• Unless you are confident that you can implement all of steps 1 – 5 in this list, we suggest that you skip ahead to step 6! Realistically, with the number of online accounts for personal and business reasons, unless you have a photographic memory you are unlikely to remember an entirely unique password for every one. 
  • If you change just one thing today, delete the list of password on your computer. If for some reason you are hacked, you are essentially giving cybercriminals the keys to your entire online environment.

5. Train employees

The key points in the ‘Standard Precautions’:

  • Ensure that all employees are aware of the IT security precautions mentioned elsewhere in the document and follow best practice.
  • Specifically educate employees on:
    • The dangers of opening files from unknown sources.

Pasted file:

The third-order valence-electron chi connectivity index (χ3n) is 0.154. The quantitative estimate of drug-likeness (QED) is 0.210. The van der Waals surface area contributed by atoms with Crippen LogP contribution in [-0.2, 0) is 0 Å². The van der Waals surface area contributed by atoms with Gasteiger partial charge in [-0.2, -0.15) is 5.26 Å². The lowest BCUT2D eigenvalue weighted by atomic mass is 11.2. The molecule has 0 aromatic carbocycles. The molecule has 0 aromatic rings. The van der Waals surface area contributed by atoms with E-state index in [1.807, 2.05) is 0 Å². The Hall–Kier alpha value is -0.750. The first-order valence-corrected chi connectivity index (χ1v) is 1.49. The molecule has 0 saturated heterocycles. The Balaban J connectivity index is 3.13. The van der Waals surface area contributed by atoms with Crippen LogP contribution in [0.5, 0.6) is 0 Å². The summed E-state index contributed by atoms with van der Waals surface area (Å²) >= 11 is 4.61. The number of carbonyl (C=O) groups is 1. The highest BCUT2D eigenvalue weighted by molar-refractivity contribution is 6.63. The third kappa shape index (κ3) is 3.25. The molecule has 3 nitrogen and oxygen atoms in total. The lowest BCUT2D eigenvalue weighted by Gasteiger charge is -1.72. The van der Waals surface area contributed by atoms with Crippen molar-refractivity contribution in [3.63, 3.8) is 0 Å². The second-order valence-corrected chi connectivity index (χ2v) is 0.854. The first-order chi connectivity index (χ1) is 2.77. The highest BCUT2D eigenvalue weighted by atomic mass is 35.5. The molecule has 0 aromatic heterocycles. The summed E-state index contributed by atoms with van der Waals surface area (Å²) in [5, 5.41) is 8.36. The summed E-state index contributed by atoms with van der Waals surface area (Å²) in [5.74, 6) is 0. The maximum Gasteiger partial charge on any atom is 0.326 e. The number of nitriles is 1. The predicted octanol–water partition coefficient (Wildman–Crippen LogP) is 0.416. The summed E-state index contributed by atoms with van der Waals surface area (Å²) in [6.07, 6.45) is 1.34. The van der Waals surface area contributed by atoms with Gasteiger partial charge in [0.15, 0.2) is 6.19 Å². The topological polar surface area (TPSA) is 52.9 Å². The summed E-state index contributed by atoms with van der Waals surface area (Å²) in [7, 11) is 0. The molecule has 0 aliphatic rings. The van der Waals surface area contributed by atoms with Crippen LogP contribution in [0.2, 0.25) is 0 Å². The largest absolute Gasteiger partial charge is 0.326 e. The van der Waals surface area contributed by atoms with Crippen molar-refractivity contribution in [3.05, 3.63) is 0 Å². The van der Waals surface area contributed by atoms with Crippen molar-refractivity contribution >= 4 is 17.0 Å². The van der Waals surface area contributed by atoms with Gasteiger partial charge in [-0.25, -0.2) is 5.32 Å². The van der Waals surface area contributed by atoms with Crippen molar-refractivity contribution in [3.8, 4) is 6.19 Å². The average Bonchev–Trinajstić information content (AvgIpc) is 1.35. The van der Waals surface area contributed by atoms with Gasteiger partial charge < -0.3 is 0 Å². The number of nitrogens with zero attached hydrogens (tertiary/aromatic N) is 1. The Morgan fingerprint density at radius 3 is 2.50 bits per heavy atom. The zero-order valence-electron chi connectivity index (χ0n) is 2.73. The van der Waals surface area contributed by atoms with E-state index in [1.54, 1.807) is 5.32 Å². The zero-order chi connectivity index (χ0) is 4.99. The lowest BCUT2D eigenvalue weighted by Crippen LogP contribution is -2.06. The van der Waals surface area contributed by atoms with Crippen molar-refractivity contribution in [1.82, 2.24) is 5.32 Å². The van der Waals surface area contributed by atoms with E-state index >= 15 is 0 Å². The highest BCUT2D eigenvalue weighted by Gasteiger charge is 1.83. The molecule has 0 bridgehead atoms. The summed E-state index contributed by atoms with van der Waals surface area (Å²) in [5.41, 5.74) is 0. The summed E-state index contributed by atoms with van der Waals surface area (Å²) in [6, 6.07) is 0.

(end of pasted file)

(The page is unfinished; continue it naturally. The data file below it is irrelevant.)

• How to verify hyperlinks by hovering over the hyperlink and checking the file path before clicking.

How you can implement:

Thorough employee training on information security is vital for every law firm, no matter the size. The good news is that there is a lot of high quality, free cybersecurity training available that you can adapt for your business. You could also hire an IT Provider to run a cybersecurity training session.

6. Access/ Hardware/ Encryption

The key points in the ‘Standard Precautions’:

  • Ensure that staff only have access to the files which they require access to.
  • If a member of staff leaves the practice ensure that their account is closed and access rights are revoked, to prevent unauthorised access at a later date.
  • Ensure that inappropriate websites cannot be accessed from the practice’s systems.
  • Try to eliminate the use of USB sticks. Ensure that any removable devices are scanned for malware and that unapproved devices are not connected to the practice’s system. 
  • Try to minimise the use of email attachments.

How you can implement: